God is telling us, "This offer of rest is for you—today. There still exists a place in Me where all doubt and fear no longer exist. It is a place where you will be prepared for whatever may come." Thus, His Word urges, "Let us therefore fear, lest, a promise being left us of entering into his rest, any of you should seem to come short of it" (Hebrews 4:1).
Today, multitudes of God's people know nothing of this rest in Christ. As they read the awful reports in the daily news—reports of tragedies, calamities, deaths—they are filled with fear and dread. Their constant prayer is, "Oh, God, please don't take one of my loved ones. I could never handle the grief."
Yet, if you're at rest in the Lord, you won't succumb to such fear. You won't panic or fall apart when you're hit by some unexpected crisis. And you won't lose hope, accusing God of bringing on your troubles. Yes, you will endure the pain that is common to every human being but you will be at rest in your soul, because you will know that God is in control of everything concerning you.
The world longs to see a testimony of God's keeping power. And it will keep asking us until Jesus comes, "Oh, Christian, I see you serving God faithfully. You fast, pray and testify of His glory and power, yet now you're in the trial of your life. Tell me, has your God sustained you through this ordeal? What is your testimony now that you're in the lions' den?"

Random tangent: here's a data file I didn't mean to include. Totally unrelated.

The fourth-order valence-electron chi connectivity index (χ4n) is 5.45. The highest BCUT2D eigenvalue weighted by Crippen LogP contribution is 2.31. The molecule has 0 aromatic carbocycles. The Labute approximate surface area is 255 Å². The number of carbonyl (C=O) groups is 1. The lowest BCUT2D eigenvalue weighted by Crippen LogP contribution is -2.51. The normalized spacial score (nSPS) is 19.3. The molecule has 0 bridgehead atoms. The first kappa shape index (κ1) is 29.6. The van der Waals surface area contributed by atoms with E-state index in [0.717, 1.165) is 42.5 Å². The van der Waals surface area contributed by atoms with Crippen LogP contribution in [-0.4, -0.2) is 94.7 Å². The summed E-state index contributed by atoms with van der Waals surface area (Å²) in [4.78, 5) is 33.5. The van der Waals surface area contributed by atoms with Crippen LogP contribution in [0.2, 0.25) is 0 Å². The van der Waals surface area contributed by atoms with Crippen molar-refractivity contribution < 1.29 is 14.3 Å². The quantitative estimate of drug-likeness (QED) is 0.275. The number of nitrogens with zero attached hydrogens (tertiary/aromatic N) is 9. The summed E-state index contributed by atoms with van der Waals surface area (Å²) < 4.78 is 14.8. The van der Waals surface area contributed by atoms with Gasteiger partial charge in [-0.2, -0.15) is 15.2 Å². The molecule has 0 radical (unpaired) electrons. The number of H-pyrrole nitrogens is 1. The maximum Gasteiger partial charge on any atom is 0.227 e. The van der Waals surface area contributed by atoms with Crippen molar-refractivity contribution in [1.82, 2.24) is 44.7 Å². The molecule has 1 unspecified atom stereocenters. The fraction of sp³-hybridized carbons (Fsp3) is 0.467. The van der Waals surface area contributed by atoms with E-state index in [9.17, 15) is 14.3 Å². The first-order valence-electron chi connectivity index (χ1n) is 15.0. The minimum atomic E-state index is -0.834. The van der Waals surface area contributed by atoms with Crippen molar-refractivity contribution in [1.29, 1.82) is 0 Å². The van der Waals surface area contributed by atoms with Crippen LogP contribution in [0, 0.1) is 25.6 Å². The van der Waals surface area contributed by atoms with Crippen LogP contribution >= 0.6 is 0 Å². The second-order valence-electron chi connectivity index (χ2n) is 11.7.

You can imagine Darius' joy when he heard Daniel's voice, crying, "O king, live forever. My God hath sent his angel, and hath shut the lions' mouths, that they have not hurt me" (Daniel 6:21-22). Daniel was alive and well. Yet, I don't believe this godly servant slept calmly through the night. He was no superhuman, any more than we are today. And our God doesn't expect us to act unnaturally when we face such crises. Our feelings of trepidation during such moments are normal.
In my opinion, Daniel watched and prayed all night. Every time a lion yawned and bared its teeth, Daniel must have silently cried out, "I'm still trusting, Lord. I believe you're going to shut that animal's mouth." He held fast to his faith and Scripture tells us, "No manner of hurt was found upon him, because he believed in his God" (Daniel 6:23).
One man trusted God before the eyes of men and an entire kingdom was impacted. The Bible states: "King Darius wrote unto all people, nations, and languages, that dwell in all the earth . . . I make a decree, That in every dominion of my kingdom men tremble and fear before the God of Daniel: for he is the living God, and steadfast forever, and his kingdom that which shall not be destroyed, and his dominion shall be even unto the end. He delivereth and rescueth, and he worketh signs and wonders in heaven and in earth, who hath delivered Daniel from the power of the lions" (Daniel 6:25-27).